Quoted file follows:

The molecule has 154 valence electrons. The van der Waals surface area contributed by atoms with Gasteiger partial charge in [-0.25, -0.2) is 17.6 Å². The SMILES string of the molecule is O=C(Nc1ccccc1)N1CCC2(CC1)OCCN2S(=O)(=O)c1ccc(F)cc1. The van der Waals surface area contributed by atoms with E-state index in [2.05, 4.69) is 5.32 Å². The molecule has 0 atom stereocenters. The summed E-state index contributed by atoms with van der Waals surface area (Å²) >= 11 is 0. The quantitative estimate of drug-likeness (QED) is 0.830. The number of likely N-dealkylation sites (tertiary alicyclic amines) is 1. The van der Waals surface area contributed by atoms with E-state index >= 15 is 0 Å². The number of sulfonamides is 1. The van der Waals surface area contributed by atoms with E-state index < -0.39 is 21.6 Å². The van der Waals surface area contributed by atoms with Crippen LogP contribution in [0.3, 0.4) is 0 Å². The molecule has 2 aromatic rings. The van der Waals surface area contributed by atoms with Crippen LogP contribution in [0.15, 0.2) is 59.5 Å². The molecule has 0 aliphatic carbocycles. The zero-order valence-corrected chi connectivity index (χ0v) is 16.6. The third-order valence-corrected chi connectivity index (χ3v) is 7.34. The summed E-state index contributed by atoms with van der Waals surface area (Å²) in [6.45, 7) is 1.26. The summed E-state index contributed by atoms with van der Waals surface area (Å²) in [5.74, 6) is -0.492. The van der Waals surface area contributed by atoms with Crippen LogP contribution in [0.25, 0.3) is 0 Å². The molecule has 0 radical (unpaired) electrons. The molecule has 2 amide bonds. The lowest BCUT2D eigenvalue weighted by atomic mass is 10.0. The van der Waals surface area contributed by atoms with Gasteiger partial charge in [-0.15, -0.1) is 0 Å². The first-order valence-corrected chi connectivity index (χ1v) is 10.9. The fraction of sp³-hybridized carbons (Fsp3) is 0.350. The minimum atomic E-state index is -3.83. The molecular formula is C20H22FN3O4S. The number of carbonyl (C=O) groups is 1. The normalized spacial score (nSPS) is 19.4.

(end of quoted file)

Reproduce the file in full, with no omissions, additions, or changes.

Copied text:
The molecule has 154 valence electrons. The van der Waals surface area contributed by atoms with Gasteiger partial charge in [-0.25, -0.2) is 17.6 Å². The SMILES string of the molecule is O=C(Nc1ccccc1)N1CCC2(CC1)OCCN2S(=O)(=O)c1ccc(F)cc1. The van der Waals surface area contributed by atoms with E-state index in [2.05, 4.69) is 5.32 Å². The molecule has 0 atom stereocenters. The summed E-state index contributed by atoms with van der Waals surface area (Å²) >= 11 is 0. The quantitative estimate of drug-likeness (QED) is 0.830. The number of likely N-dealkylation sites (tertiary alicyclic amines) is 1. The van der Waals surface area contributed by atoms with E-state index >= 15 is 0 Å². The number of sulfonamides is 1. The van der Waals surface area contributed by atoms with E-state index < -0.39 is 21.6 Å². The van der Waals surface area contributed by atoms with Crippen LogP contribution in [0.3, 0.4) is 0 Å². The molecule has 2 aromatic rings. The van der Waals surface area contributed by atoms with Crippen LogP contribution in [0.15, 0.2) is 59.5 Å². The molecule has 0 aliphatic carbocycles. The zero-order valence-corrected chi connectivity index (χ0v) is 16.6. The third-order valence-corrected chi connectivity index (χ3v) is 7.34. The summed E-state index contributed by atoms with van der Waals surface area (Å²) in [6.45, 7) is 1.26. The summed E-state index contributed by atoms with van der Waals surface area (Å²) in [5.74, 6) is -0.492. The van der Waals surface area contributed by atoms with Crippen LogP contribution in [0.25, 0.3) is 0 Å². The molecule has 0 radical (unpaired) electrons. The molecule has 2 amide bonds. The lowest BCUT2D eigenvalue weighted by atomic mass is 10.0. The van der Waals surface area contributed by atoms with Gasteiger partial charge in [-0.15, -0.1) is 0 Å². The first-order valence-corrected chi connectivity index (χ1v) is 10.9. The fraction of sp³-hybridized carbons (Fsp3) is 0.350. The minimum atomic E-state index is -3.83. The molecular formula is C20H22FN3O4S. The number of carbonyl (C=O) groups is 1. The normalized spacial score (nSPS) is 19.4.